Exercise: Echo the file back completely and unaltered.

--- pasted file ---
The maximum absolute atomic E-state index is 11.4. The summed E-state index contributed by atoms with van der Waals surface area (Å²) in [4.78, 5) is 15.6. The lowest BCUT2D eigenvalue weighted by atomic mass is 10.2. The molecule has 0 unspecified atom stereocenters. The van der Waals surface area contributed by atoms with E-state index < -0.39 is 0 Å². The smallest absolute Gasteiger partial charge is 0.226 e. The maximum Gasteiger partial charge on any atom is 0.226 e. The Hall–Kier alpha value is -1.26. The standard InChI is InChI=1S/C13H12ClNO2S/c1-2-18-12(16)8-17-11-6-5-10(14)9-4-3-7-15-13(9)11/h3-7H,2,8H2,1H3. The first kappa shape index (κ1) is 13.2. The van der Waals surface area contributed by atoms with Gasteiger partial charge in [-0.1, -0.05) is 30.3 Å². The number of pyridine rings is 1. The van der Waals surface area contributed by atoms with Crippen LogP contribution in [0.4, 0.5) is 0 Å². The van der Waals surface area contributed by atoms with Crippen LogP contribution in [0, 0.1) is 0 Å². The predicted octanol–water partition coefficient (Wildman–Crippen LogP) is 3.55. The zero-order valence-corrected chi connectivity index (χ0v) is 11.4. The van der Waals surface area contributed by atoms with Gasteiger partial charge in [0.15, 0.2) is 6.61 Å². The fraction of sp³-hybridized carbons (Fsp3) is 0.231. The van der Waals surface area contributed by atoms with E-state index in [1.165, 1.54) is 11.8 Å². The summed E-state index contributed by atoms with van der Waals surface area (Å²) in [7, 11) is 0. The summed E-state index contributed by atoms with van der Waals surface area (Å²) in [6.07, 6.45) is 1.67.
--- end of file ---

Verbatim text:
The maximum absolute atomic E-state index is 11.4. The summed E-state index contributed by atoms with van der Waals surface area (Å²) in [4.78, 5) is 15.6. The lowest BCUT2D eigenvalue weighted by atomic mass is 10.2. The molecule has 0 unspecified atom stereocenters. The van der Waals surface area contributed by atoms with E-state index < -0.39 is 0 Å². The smallest absolute Gasteiger partial charge is 0.226 e. The maximum Gasteiger partial charge on any atom is 0.226 e. The Hall–Kier alpha value is -1.26. The standard InChI is InChI=1S/C13H12ClNO2S/c1-2-18-12(16)8-17-11-6-5-10(14)9-4-3-7-15-13(9)11/h3-7H,2,8H2,1H3. The first kappa shape index (κ1) is 13.2. The van der Waals surface area contributed by atoms with Gasteiger partial charge in [-0.1, -0.05) is 30.3 Å². The number of pyridine rings is 1. The van der Waals surface area contributed by atoms with Crippen LogP contribution in [0.4, 0.5) is 0 Å². The van der Waals surface area contributed by atoms with Crippen LogP contribution in [0, 0.1) is 0 Å². The predicted octanol–water partition coefficient (Wildman–Crippen LogP) is 3.55. The zero-order valence-corrected chi connectivity index (χ0v) is 11.4. The van der Waals surface area contributed by atoms with Gasteiger partial charge in [0.15, 0.2) is 6.61 Å². The fraction of sp³-hybridized carbons (Fsp3) is 0.231. The van der Waals surface area contributed by atoms with E-state index in [1.165, 1.54) is 11.8 Å². The summed E-state index contributed by atoms with van der Waals surface area (Å²) in [7, 11) is 0. The summed E-state index contributed by atoms with van der Waals surface area (Å²) in [6.07, 6.45) is 1.67.